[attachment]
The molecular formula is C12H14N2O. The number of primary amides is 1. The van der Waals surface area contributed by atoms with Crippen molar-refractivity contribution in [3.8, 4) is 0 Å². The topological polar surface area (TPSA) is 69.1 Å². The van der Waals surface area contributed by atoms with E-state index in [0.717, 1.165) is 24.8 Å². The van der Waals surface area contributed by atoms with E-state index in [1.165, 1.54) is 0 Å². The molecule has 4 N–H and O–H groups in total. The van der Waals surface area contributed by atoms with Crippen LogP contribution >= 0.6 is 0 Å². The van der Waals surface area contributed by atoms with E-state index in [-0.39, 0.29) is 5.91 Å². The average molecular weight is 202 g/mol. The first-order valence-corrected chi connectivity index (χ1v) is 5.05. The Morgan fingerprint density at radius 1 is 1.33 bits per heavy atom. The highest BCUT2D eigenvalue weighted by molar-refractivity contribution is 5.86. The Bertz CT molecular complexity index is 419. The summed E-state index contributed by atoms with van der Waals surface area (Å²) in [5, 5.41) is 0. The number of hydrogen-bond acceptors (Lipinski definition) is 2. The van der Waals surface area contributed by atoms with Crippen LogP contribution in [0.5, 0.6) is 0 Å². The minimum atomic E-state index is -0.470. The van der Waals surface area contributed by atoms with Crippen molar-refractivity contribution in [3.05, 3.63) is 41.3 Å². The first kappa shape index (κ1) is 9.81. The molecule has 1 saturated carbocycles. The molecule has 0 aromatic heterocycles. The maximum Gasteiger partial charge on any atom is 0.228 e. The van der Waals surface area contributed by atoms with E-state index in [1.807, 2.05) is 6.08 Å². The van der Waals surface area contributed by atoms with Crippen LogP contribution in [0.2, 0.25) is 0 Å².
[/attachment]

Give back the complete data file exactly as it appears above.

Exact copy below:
The molecular formula is C12H14N2O. The number of primary amides is 1. The van der Waals surface area contributed by atoms with Crippen molar-refractivity contribution in [3.8, 4) is 0 Å². The topological polar surface area (TPSA) is 69.1 Å². The van der Waals surface area contributed by atoms with E-state index in [0.717, 1.165) is 24.8 Å². The van der Waals surface area contributed by atoms with E-state index in [1.165, 1.54) is 0 Å². The molecule has 4 N–H and O–H groups in total. The van der Waals surface area contributed by atoms with Crippen LogP contribution >= 0.6 is 0 Å². The van der Waals surface area contributed by atoms with E-state index in [-0.39, 0.29) is 5.91 Å². The average molecular weight is 202 g/mol. The first-order valence-corrected chi connectivity index (χ1v) is 5.05. The Morgan fingerprint density at radius 1 is 1.33 bits per heavy atom. The highest BCUT2D eigenvalue weighted by molar-refractivity contribution is 5.86. The Bertz CT molecular complexity index is 419. The summed E-state index contributed by atoms with van der Waals surface area (Å²) in [5, 5.41) is 0. The number of hydrogen-bond acceptors (Lipinski definition) is 2. The van der Waals surface area contributed by atoms with Crippen LogP contribution in [0.5, 0.6) is 0 Å². The minimum atomic E-state index is -0.470. The van der Waals surface area contributed by atoms with Crippen molar-refractivity contribution in [3.05, 3.63) is 41.3 Å². The first kappa shape index (κ1) is 9.81. The molecule has 1 saturated carbocycles. The molecule has 0 aromatic heterocycles. The maximum Gasteiger partial charge on any atom is 0.228 e. The van der Waals surface area contributed by atoms with E-state index in [1.807, 2.05) is 6.08 Å². The van der Waals surface area contributed by atoms with Crippen LogP contribution in [0.2, 0.25) is 0 Å².